Kayaking the Na Pali Coast is not a leisurely paddle through some pretty scenery. It is a full on, strenuous 17 mile ocean kayaking experience that happens to have some of the most breath taking views in the world. Deemed by National Geographic as the second best adventure in the country, it doesn’t disappoint. We were fortunate enough to set off in early July, when the weather was calm (read: no wind), the seas were calm (read: no helpfully strong current) and the wildlife active (read: can you ever get tired of seeing sea turtles?). But it wasn’t until we set off from Ha’ena Beach Park and kayaked a mile around to the “last take out point” at Ke’e Beach that I had a real idea of what we were getting into. Like any activity, the first few miles are exciting, exhilarating, and most often than not a period of “breaking in”. Not exactly an avid ocean kayaker (not too many oceans here in Charlotte), and since I haven’t been regular in the whitewater boat for several years my kayaking skills were a bit rusty. Not to mention we were placed in a tandem kayak (read: divorce boat). With so many adventure races behind us that required tandem paddling, you’d think we would have learned to work together in the boat better. Alas, we have not and the tandem boat is still a cause for discord. Our boats always come with too many captains and not enough sailors. So the first mile was a bit of an adjustment, but we were flying high on the fact we had hiked in and out from Kalalalu beach in a day and felt invincible. With 3,000 foot cliffs looming ahead and the promise of some amazing sea caves, unspoiled beaches and wildlife views, I ignored the questioning feeling in my head and set my paddle to moving us down the coastline.
The first seven miles along the Na Pali Coast to Kalalau beach were beautiful. The full Na Pali Coast is in view and you feel like you are on a secret path between the soaring cliffs and the immense Pacific Ocean. The water is a perfect cerulean color, like something straight out of a crayon box, and perfectly clear. You can see the bottom of the ocean 40, 50 in some places 60 feet below. It was incredible to catch a glimpse of an endangered green sea turtle or the many fish swimming below. Our group of 7 got a great kick out of seeing the scenery we had hiked two days before, this time from a different perspective. The trail, which had looked so high while walking, seemed impossibly steep in some areas from a few thousand feet below. When we arrived to Kalalau beach we were all thrilled to see the white sand beach again and spent some time loosening our muscles by swimming off shore.
The stretch to Kalalau Beach was boring in comparison to what happened after we left and paddled further up the Na Pali Coast. Dipping in and out of pitch black sea caves, open-ceiling grottoes, under waterfalls that drop into the ocean, the coast’s twists and turns, we felt as though we had discovered a place of magic. It is hard not to be emotionally swept away by the impressive rock formations bathed in warm sunlight with turquoise water crashing on them as the waves come in. This area of the coast is sacred to the ancient Hawaiians who used the coastline as a training ground. There are some beaches on which it is forbidden to land a boat out of respect for the ancient traditions. Our guides filled us in on the human and natural history of this breathtaking area. And then the endangered green sea turtles began to appear. A few had graced us with their presence earlier in the trip, but at this point we started to see so many it was virtually unbelievable. It seemed that dozens of green sea turtles swam under and around us for the next few miles, with our fellow kayakers shouting “turtle” every few minutes.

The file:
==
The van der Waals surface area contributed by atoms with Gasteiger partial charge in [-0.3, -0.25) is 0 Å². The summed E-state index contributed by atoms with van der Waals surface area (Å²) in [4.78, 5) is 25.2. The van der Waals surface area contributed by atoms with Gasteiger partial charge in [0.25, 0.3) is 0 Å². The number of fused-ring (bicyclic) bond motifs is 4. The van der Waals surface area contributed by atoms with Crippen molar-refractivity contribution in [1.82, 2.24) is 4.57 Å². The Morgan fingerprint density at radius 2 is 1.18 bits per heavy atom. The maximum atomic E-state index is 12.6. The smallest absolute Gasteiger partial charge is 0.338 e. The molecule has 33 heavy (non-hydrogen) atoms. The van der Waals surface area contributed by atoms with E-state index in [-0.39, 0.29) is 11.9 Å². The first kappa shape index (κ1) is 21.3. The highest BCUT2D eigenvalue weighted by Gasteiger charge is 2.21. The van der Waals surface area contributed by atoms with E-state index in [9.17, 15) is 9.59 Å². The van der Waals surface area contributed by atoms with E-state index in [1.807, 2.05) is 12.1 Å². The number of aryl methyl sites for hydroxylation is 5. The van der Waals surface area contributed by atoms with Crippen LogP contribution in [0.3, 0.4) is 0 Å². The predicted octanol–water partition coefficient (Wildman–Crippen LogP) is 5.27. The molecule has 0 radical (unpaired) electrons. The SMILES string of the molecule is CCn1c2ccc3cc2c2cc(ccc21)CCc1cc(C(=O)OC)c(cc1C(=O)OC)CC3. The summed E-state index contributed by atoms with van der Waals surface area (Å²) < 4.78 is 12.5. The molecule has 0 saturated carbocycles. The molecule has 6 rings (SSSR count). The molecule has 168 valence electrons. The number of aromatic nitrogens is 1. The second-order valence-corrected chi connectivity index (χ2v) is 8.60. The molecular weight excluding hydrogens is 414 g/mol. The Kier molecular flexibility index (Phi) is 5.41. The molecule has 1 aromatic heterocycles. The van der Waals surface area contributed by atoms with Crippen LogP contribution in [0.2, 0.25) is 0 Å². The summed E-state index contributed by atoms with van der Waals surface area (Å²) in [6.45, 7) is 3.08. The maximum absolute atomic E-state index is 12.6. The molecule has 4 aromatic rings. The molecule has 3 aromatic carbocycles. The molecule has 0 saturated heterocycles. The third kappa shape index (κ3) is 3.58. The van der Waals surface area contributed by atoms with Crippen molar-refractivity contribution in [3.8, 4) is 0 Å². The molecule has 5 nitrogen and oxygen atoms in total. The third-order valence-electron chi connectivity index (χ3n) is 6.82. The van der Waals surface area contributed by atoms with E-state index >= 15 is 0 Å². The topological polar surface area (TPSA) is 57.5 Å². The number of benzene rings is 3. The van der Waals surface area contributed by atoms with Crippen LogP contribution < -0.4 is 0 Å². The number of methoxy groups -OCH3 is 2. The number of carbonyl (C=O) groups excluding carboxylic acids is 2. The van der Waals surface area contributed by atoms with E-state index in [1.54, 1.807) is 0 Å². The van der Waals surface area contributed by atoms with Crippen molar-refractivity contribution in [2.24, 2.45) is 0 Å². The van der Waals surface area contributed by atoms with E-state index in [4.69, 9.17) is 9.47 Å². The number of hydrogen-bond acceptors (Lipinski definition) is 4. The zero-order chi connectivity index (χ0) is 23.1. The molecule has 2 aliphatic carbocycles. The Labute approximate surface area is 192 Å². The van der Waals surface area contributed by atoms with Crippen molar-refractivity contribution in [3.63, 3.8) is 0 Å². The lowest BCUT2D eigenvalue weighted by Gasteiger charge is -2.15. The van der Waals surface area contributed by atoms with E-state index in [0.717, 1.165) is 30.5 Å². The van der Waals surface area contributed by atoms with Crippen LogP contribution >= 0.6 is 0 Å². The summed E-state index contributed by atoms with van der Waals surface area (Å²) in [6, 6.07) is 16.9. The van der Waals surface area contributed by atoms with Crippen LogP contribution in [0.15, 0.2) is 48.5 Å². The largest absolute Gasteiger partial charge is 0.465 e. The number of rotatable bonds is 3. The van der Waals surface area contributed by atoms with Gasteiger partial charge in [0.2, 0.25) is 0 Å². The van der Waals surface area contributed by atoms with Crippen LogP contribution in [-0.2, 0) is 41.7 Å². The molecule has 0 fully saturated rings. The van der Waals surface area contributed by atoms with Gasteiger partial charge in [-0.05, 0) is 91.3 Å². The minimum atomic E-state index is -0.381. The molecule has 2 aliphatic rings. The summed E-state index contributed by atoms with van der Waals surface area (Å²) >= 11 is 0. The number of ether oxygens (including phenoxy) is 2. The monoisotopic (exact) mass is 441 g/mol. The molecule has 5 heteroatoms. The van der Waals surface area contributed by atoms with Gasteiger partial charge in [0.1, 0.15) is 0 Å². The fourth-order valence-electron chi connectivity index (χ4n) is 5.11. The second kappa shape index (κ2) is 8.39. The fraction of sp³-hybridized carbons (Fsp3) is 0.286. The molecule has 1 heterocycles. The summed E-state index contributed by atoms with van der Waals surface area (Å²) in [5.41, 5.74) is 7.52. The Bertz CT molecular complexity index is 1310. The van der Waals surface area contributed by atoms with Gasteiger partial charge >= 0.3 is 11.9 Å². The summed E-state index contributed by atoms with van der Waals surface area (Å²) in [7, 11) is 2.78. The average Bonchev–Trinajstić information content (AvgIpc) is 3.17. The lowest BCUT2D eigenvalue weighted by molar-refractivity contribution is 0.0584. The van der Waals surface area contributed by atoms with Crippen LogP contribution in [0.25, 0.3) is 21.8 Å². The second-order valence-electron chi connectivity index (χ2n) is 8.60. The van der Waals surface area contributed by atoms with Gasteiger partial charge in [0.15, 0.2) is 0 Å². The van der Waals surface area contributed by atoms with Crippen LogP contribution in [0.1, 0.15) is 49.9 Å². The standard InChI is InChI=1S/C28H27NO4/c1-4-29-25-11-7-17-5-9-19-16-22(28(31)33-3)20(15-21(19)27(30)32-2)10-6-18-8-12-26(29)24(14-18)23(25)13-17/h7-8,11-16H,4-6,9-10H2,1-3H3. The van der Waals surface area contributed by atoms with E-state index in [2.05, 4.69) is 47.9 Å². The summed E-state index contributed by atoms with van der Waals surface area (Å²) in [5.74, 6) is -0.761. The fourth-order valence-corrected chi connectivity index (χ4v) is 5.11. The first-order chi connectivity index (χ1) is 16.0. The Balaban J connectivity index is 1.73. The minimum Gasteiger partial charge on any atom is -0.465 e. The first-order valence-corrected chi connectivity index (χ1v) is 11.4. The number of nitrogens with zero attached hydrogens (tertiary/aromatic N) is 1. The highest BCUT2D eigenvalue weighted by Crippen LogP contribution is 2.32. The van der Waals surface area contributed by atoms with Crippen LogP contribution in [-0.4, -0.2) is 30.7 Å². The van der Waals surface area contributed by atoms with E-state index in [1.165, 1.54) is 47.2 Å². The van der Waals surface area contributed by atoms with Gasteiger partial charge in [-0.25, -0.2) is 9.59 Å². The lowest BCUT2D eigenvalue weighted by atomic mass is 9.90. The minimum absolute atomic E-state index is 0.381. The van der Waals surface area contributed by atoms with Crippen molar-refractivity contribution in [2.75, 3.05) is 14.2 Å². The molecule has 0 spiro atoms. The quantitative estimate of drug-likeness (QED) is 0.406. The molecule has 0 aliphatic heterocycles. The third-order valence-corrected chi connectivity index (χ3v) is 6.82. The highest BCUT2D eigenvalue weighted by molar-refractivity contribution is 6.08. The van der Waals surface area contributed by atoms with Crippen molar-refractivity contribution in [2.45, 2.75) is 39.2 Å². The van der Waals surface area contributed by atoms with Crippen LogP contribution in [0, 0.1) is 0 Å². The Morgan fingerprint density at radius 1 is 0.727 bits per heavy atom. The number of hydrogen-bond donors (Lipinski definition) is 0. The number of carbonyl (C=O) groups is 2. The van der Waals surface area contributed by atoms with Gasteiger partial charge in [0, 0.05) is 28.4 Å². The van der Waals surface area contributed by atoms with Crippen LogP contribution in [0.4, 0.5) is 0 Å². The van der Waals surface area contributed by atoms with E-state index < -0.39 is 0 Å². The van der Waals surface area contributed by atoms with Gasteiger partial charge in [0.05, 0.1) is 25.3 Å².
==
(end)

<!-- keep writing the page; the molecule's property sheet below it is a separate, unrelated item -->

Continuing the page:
As we passed a green sea turtle nest on shore we came to Milolii Beach, at the tip of the Na Pali Coast. I wish we had planned ahead to spend the night there. Not a lush paradise, the beach felt like a shipwreck settlement with a few trees, a faucet for running water and a small shelter for picnic tables. But the peaceful ease of the place, and the sense of being completely at the end of the earth looking out at the vast ocean – that is what drew me to want to stay. Camping is allowed on the beach by permit of the Hawaii State Park system for up to three days. One of our kayak compatriots spent a night there with his children years ago and said the monk seals come at night to rest and relax, making it a wild wildlife experience. No monks seals graced us with their presence while we were there, but all the better.
Past Milolii the geography changes with the wind. Less foliage and smaller cliffs make it less interesting, but no less beautiful. As Catamarans began to pass further out at sea, and boat traffic increased it was clear that civilization was rapidly approaching. Within site of our take out point at Polihale State Park we suddenly spotted dolphins far out to sea. Paddling furiously (read: this is a subjective term, remember we are still on divorce boat) we caught the Hawaiian Spinner Dolphins playing in the water. Swimming directly under us and around us, the pod of dolphins was not shy and spent several minutes entertaining us. Doing their namesake spinning jumps, our whole group realized how lucky we were when our guide, a native to the island, got excited. We never got a truly accurate count, but perhaps we saw two dozen dolphins in our area.
Finally we reached Kauai’s Polihale State Park. Our arms and torsos were tired, our legs were cramped, but we were in great spirits. Attempting to body surf our way onto shore, we looked something like beached whales to the families enjoying an afternoon picnic on the beach. As the water glimmered in the late afternoon sun we packed up our gear and headed back around the island (in a van!) to complete the full circumnavigation of Kauai.
Great article, Jill!